Free agents were flying all over the NFL, but the Seahawks bided their time as key players went elsewhere. They had good reason to wait on their targets.
NFL fans were treated to some major moves once free agents were – well, free – to deal with other teams. Big names like Le’Veon Bell, Trey Flowers, and Nick Foles all found new homes around the league. While teams like the Jets, Lions, and Jaguars were busy, the Seahawks sat back. Perhaps the Seahawks were playing the long view here.
I like to think that’s exactly what they were doing. I did have Flowers, Dante Fowler Jr., and Preston Smith on my wish list of pass rushers, and they’ve all signed elsewhere. Co-expert Lee Vowell had safety Landon Collins on his list of top targets, and he’s gone too. I mentioned both Tyrell Williams and Devin Funchess as potential targets for Russell Wilson, and neither landed in Seattle. I think the 12s were getting a bit nervous after the first two days of the feeding frenzy; I know I was.
Yet the Seahawks have scored big in free agency, although in more of a stealth mode. Signing kicker Jason Myers may not be as splashy as signing Bell, but he fills a major need for the Hawks. As Lee wrote, adding a Pro Bowl kicker to a Pro Bowl punter gives Seattle one of the best special teams in the league, if not the best. I’ll note that Mr. Vowell presciently had Myers on his top four wish list.
Seahawks stay in-house to sign a couple of big needs
Another huge signing required no travel for the new recruit. That’s because the Seahawks gave the great K.J. Wright a new contract, keeping one of the 12s favorites at home. We’ve written quite a bit about the tough choice Pete Carroll and John Schneider faced with Wright. He’s coming off a tough injury, and will turn 30 before the season begins.
Happily, the quality of his play and his presence as a leader carried the day. You can’t minimize how much this means to the team, and especially to Bobby Wagner. All players know it’s a business, but when the team keeps your best friend, it feels more like your team.
While the Hawks lost one guard when J.R. Sweezy signed with the Cardinals, they kept the one I felt was more important. I hate that Sweezy left, but I’m even happier that D.J. Fluker stayed. Sweezy is good, but Fluker is good and he’s nasty. The impact of his attitude on the line play was a big factor in their resurgence last year. Like Wright, Fluker got a two-year contract. They’ll get paid, get to stay with a team they can call home, and have a chance at an even bigger payday in two years if they stay healthy.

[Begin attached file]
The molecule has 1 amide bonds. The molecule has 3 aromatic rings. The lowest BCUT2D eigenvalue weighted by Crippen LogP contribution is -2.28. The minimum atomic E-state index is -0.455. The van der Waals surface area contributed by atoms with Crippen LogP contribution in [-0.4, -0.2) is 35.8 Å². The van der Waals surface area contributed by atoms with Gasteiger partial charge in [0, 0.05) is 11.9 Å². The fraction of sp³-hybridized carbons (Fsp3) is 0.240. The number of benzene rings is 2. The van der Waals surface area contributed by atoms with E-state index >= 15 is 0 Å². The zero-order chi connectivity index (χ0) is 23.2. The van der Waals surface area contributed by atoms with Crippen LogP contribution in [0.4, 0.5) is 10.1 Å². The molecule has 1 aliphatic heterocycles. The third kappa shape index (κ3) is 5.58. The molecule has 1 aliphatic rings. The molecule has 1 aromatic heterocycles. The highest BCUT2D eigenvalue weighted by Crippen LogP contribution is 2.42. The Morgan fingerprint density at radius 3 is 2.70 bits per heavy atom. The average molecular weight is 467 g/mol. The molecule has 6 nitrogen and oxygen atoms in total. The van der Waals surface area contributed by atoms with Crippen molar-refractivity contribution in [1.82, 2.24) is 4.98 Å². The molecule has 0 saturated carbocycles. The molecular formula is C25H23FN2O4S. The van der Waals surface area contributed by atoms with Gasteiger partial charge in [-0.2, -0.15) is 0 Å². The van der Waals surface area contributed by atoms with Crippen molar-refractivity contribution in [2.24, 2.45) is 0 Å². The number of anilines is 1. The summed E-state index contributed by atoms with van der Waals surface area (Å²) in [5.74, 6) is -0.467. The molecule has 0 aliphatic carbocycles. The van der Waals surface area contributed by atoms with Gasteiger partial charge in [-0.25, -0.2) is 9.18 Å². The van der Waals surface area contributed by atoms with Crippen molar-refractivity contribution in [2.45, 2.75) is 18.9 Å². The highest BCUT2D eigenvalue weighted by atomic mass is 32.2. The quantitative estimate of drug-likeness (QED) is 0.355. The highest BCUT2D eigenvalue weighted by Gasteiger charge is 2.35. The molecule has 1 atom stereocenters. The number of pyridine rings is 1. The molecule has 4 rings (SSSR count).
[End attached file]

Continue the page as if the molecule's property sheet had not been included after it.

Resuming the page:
The Seahawks signed a couple of names that aren’t quite as high-profile, too. We’ll see how new guard Mike Iupati works out for Seattle. As Lee wrote regarding his signing, he’s had a lot of injury trouble in the past two years. If he can stay healthy, he gives the Hawks another 330-pound plus road grader. I’m not too worried, as I think Jordan Simmons could very likely relegate Iupati to a rotation role anyway.
The Seahawks also re-signed linebacker Mychal Kendricks, in his case to a one-year deal. Yes, it’s a prove-it deal, but not bad for a guy who may be in prison when the season starts. Obviously, Seattle liked what he brought to the field in the four games he played last season. Of course, he’s insurance for another injury to Wright, and can step in for the eighty or so plays he might sit. The hope is that Kendricks could switch to the other side of Wagner and wreak havoc on the strong side. His sentencing is scheduled for April. If he gets a short enough term (and can make the switch), Seattle could be saying goodbye to Sam backer Barkevious Mingo.
The Seahawks didn’t make any splashy deals like the Lions or the Browns. Then again, the Seahawks were already a playoff team. The Lions will find a way to still be the Lions, but the Browns will be a lot of trouble. What matters to me is that every player Seattle signed fit a very specific need for the team, and made them better for 2019.